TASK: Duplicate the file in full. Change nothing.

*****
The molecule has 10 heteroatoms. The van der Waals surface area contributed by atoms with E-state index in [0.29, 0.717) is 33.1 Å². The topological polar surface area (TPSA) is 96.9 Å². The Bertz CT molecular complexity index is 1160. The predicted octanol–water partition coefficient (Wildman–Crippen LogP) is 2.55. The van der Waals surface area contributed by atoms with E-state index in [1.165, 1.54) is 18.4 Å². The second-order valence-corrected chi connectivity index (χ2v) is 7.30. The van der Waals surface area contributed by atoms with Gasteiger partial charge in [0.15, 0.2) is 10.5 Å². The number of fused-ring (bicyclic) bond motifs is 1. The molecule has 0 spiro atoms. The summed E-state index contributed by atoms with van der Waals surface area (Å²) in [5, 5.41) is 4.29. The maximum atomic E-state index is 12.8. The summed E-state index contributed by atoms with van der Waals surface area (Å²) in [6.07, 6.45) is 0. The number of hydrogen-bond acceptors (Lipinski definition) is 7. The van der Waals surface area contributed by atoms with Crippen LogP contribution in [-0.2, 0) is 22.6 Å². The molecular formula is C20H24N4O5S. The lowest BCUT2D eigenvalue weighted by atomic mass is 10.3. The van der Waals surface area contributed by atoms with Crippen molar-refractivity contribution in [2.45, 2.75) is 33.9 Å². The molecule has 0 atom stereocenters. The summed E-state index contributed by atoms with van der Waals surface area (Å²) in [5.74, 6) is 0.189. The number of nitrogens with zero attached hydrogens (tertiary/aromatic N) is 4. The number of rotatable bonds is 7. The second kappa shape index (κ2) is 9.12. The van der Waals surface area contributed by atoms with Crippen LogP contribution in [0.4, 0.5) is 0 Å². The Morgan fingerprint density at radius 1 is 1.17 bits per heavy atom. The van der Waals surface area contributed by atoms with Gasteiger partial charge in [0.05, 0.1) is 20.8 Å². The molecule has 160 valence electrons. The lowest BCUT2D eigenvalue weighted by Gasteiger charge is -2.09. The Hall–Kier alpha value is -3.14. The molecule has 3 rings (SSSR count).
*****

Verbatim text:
The molecule has 10 heteroatoms. The van der Waals surface area contributed by atoms with E-state index in [0.29, 0.717) is 33.1 Å². The topological polar surface area (TPSA) is 96.9 Å². The Bertz CT molecular complexity index is 1160. The predicted octanol–water partition coefficient (Wildman–Crippen LogP) is 2.55. The van der Waals surface area contributed by atoms with E-state index in [1.165, 1.54) is 18.4 Å². The second-order valence-corrected chi connectivity index (χ2v) is 7.30. The van der Waals surface area contributed by atoms with Gasteiger partial charge in [0.15, 0.2) is 10.5 Å². The number of fused-ring (bicyclic) bond motifs is 1. The molecule has 0 spiro atoms. The summed E-state index contributed by atoms with van der Waals surface area (Å²) in [5, 5.41) is 4.29. The maximum atomic E-state index is 12.8. The summed E-state index contributed by atoms with van der Waals surface area (Å²) in [6.07, 6.45) is 0. The number of hydrogen-bond acceptors (Lipinski definition) is 7. The van der Waals surface area contributed by atoms with Crippen LogP contribution in [-0.2, 0) is 22.6 Å². The molecular formula is C20H24N4O5S. The lowest BCUT2D eigenvalue weighted by atomic mass is 10.3. The van der Waals surface area contributed by atoms with Crippen molar-refractivity contribution in [2.45, 2.75) is 33.9 Å². The molecule has 0 atom stereocenters. The summed E-state index contributed by atoms with van der Waals surface area (Å²) in [5.74, 6) is 0.189. The number of nitrogens with zero attached hydrogens (tertiary/aromatic N) is 4. The number of rotatable bonds is 7. The second kappa shape index (κ2) is 9.12. The van der Waals surface area contributed by atoms with Crippen LogP contribution in [0.4, 0.5) is 0 Å². The Morgan fingerprint density at radius 1 is 1.17 bits per heavy atom. The van der Waals surface area contributed by atoms with Gasteiger partial charge in [0.05, 0.1) is 20.8 Å². The molecule has 160 valence electrons. The lowest BCUT2D eigenvalue weighted by Gasteiger charge is -2.09. The Hall–Kier alpha value is -3.14. The molecule has 3 rings (SSSR count).